the molecule an adhesin attaches to. typically glycoproteins or glycolipids.
Adhesin-receptor binding is very specific and therefore dictates which types of cells bacterium can attach to
Colonization for infection
pathogen must multiply to colonize in host. most cases grow in biofilms. some pathogens produce their own iron-binding molecules (siderophores); remember lactoferrin and transferrin bind to iron, limiting growth of microbes.
Invasion of skin
bacteria rely on injuries or cuts to penetrate skin. ex: S. aureus enters cut, Yersinia pestis injected by fleas
Directed Uptake by Cells
One mechanism for pathogens to penetrate mucous membranes. Pathogens induce non-phagocytic cells to engulf them by first attaching to cell then triggering process for endocytosis.
G- bacteria (Salmonella) inject effector proteins using type III secretion (injectisome). cause cell cytoplasm to rearrange resulting in membrane ruffling. Ruffles enclose bacteria bringing them into cell
Exploiting antigen sampling processes
mechanism used for pathogens to penetrate mucous membranes. Use MALT samples. M cells are used to cross intestinal barrier. ex: Shigellad
used to penetrate mucous membranes. ex: Mycobacterium tuberculosis
bacteria that use mechanisms to avoid killing by complement proteins
Avoiding Host Defenses
1. Hiding w/in host cell: pathogens hide from complement proteins, phagocytes and antibodies
2. avoiding killing by complement system proteins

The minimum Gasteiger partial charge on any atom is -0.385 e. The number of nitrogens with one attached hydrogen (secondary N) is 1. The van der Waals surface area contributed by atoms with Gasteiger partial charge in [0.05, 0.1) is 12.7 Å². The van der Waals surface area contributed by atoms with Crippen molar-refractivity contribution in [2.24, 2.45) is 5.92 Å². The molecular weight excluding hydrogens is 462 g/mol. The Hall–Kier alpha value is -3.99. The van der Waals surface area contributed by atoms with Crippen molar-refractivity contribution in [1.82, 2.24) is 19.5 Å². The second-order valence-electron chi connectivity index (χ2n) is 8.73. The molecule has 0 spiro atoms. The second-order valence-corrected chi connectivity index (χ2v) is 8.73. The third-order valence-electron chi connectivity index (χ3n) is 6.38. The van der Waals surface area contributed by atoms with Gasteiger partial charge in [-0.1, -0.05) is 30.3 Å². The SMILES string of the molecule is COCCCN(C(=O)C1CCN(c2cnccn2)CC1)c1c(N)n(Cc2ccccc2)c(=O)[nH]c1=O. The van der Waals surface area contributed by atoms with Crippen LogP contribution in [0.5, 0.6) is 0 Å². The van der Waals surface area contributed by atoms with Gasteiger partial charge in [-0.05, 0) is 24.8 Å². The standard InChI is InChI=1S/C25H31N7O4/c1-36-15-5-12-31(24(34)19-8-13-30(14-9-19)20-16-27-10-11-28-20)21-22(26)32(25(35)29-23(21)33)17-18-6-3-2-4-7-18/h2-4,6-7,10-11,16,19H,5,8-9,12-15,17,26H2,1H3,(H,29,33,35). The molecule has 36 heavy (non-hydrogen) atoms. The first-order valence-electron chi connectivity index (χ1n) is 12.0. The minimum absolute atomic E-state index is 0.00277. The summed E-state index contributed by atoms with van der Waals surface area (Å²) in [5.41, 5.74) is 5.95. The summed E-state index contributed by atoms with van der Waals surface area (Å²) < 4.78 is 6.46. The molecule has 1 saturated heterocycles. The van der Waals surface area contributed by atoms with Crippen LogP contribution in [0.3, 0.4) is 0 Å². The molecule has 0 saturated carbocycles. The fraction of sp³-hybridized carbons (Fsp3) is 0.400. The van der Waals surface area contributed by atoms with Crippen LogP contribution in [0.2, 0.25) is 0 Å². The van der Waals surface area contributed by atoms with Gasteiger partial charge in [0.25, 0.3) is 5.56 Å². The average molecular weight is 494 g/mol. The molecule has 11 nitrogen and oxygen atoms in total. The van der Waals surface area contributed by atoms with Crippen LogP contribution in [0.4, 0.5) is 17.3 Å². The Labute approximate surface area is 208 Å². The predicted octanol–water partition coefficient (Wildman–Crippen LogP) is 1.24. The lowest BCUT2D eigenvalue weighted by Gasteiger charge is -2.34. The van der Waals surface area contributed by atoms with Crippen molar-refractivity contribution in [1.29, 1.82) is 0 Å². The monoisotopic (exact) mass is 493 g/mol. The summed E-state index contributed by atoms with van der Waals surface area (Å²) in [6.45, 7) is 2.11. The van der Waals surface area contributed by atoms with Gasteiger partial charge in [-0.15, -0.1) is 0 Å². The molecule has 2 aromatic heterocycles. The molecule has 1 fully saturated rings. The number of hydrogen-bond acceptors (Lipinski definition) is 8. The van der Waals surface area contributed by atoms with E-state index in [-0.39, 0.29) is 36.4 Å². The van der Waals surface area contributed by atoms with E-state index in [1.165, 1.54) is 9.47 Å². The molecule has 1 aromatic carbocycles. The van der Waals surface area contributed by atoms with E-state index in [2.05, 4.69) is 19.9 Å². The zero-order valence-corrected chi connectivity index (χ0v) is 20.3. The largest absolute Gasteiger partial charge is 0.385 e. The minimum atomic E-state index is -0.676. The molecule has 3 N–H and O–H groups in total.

3.avoiding destruction by phagocytes (3 mechanisms)
4. avoiding antibodies
Preventing Encounters with Phagocytes
one mech. to avoid destruction by phagocytes.
C5a peptidase: enzyme degrades complement component C5a which recruits phagocytic cells
membrane damaging toxins: kill phagocytes by forming pores in their membranes
Avoiding recognition and attachment
another mech. to avoid destruction by phagocytes
Capsules: prevent phagocytosis by interfering w/ opsonization. inactivates C3b
M protein: binds to complement regulatory protein that inactivates C3b
Fc receptors: block Fc region on antibodies and cannot be recognized for phagocytosis
Surviving w/in Phagocytes
one mech. to avoid destruction by phagocytes.
Escape from phagosome: bacteria multiply w/in cytoplasm of phagocyte and are therefore protected
Preventing phagosome-lysosome fusion: avoid exposure to the destructive components of lysosomes
Surviving w/in phagolysosome: very few microbes can do this.
IgA protease: cleaves IgA antibodies found in mucus and other secretions
Antigenic variation: pathogens alter structure of surface antigens.
Mimicking host molecules: pathogens cover themselves w/ molecules similar to those found in host. immune system does not typically attack "self" molecules
proteins that have very specific damaging effects.
inactivated toxins. used for vaccines
suspension of neutralizing antibodies. used to treat toxin-mediated disease
damage nervous system
cause intestinal disturbance (vomiting)
damage variety of different cell types by interfering w/ cell mechanisms or by lysing cells
have two parts: A subunit is the toxin (active) and B subunit binds to specific molecules on cells. A (usually enzyme) responsible for effects of toxin and B dictates type of cell affeced
Membrane damaging toxins
cytoxins that disrupt plasma membranes causing cell to lyse.
override specificity of hlper T cell response causing toxic effects due to massive release of cytokines by Th cells
lipopolysaccharide (LPS), makes outer membrane of G+ cell wall.